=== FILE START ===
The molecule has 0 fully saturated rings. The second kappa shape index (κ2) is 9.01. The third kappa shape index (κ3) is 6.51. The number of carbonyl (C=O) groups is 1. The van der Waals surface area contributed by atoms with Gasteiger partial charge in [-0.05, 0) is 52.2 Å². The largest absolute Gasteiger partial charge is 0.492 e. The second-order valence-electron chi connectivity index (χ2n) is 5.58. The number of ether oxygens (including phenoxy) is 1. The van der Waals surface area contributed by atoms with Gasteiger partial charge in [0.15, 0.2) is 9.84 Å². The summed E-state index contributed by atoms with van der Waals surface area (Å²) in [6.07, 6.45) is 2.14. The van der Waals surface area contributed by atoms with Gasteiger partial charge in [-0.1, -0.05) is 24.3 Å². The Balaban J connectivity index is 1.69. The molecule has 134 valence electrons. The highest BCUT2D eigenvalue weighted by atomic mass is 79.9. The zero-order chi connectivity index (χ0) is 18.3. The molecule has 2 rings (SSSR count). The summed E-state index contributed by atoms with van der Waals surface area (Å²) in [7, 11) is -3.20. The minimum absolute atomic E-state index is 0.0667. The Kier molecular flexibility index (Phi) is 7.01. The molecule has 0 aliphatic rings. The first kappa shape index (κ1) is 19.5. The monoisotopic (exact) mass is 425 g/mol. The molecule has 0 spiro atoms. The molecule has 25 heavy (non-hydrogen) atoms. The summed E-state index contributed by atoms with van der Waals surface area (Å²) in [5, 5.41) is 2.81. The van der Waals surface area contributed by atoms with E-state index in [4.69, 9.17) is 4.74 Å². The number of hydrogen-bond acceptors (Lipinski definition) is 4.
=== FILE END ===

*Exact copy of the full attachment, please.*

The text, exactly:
The molecule has 0 fully saturated rings. The second kappa shape index (κ2) is 9.01. The third kappa shape index (κ3) is 6.51. The number of carbonyl (C=O) groups is 1. The van der Waals surface area contributed by atoms with Gasteiger partial charge in [-0.05, 0) is 52.2 Å². The largest absolute Gasteiger partial charge is 0.492 e. The second-order valence-electron chi connectivity index (χ2n) is 5.58. The number of ether oxygens (including phenoxy) is 1. The van der Waals surface area contributed by atoms with Gasteiger partial charge in [0.15, 0.2) is 9.84 Å². The summed E-state index contributed by atoms with van der Waals surface area (Å²) in [6.07, 6.45) is 2.14. The van der Waals surface area contributed by atoms with Gasteiger partial charge in [-0.1, -0.05) is 24.3 Å². The Balaban J connectivity index is 1.69. The molecule has 134 valence electrons. The highest BCUT2D eigenvalue weighted by atomic mass is 79.9. The zero-order chi connectivity index (χ0) is 18.3. The molecule has 2 rings (SSSR count). The summed E-state index contributed by atoms with van der Waals surface area (Å²) in [7, 11) is -3.20. The minimum absolute atomic E-state index is 0.0667. The Kier molecular flexibility index (Phi) is 7.01. The molecule has 0 aliphatic rings. The first kappa shape index (κ1) is 19.5. The monoisotopic (exact) mass is 425 g/mol. The molecule has 0 spiro atoms. The molecule has 25 heavy (non-hydrogen) atoms. The summed E-state index contributed by atoms with van der Waals surface area (Å²) in [5, 5.41) is 2.81. The van der Waals surface area contributed by atoms with E-state index in [4.69, 9.17) is 4.74 Å². The number of hydrogen-bond acceptors (Lipinski definition) is 4.